The last 100 meters I could hear Steve King’s voice welcoming people back to shore, as I put my feet down I was relieved and thankful to be on solid ground. I was welcomed by my father-in-law who had all my gear ready for the bike ride and my family was off to my left cheering me on along with my mother-in-law and brother-in-law. Seeing everyone always gives me that extra push to work harder. Coming out of the water in 4 hours and 15 minutes I needed that extra boost.


I entered the transition tent and quickly changed into my bike gear. After a quick bite of a wrap I jumped on my bike, said goodbye to my family. I could hear their cheering half way up the hill as I began the first kilometre of the 149.8km bike ride. 


I quickly made my way out of OK Falls towards Osoyoos, other than some rolling hills it was pretty much flat until I exited Osoyoos and began to make a lengthy climb up Richter Pass. This was the first time I could feel the sun on my back and beads of sweat ran down my face.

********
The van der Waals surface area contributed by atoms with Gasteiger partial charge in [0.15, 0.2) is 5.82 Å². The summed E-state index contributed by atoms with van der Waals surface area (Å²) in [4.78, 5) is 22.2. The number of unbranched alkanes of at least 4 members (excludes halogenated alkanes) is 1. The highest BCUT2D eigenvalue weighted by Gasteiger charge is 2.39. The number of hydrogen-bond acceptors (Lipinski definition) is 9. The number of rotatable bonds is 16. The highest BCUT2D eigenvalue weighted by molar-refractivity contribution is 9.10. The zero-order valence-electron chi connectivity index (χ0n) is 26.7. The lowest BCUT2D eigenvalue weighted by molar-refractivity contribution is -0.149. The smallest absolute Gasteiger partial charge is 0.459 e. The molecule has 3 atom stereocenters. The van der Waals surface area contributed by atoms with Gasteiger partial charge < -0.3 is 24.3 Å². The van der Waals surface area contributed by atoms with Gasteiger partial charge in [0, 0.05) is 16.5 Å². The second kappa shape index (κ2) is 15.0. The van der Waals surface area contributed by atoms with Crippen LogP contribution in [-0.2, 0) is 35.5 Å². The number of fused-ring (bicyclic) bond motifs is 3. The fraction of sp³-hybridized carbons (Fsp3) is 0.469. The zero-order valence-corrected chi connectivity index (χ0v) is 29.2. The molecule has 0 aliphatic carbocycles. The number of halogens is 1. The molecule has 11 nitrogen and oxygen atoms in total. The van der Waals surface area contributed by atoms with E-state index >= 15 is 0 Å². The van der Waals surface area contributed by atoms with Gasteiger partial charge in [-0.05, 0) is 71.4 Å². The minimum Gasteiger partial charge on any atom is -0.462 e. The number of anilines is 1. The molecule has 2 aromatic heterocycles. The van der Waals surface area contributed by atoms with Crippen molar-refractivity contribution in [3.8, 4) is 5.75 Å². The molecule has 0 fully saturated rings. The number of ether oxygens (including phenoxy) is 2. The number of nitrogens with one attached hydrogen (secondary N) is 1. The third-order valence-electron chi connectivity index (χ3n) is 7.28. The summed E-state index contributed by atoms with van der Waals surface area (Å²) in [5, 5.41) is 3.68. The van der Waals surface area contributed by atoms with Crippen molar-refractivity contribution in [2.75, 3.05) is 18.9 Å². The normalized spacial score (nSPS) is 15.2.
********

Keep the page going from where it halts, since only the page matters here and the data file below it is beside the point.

So far, my support team was doing a great job leap frogging back forth with me and making sure that I had everything I needed nutrition wise. Along the way I had my family pass by cheering me on and they would pull over to greet me as I passed by them. The moments were short lived but left me full of love, I even had a few tears seeing my kids, especially my daughter saying, “go daddy go” as she rang her cow bell.


Soon after I would get to the summit and begin the decent. As I rode through the rolling hills into Keremeos, to the south the wild fires were burning down the mountain and into the fields, the smoke rising high into the sky.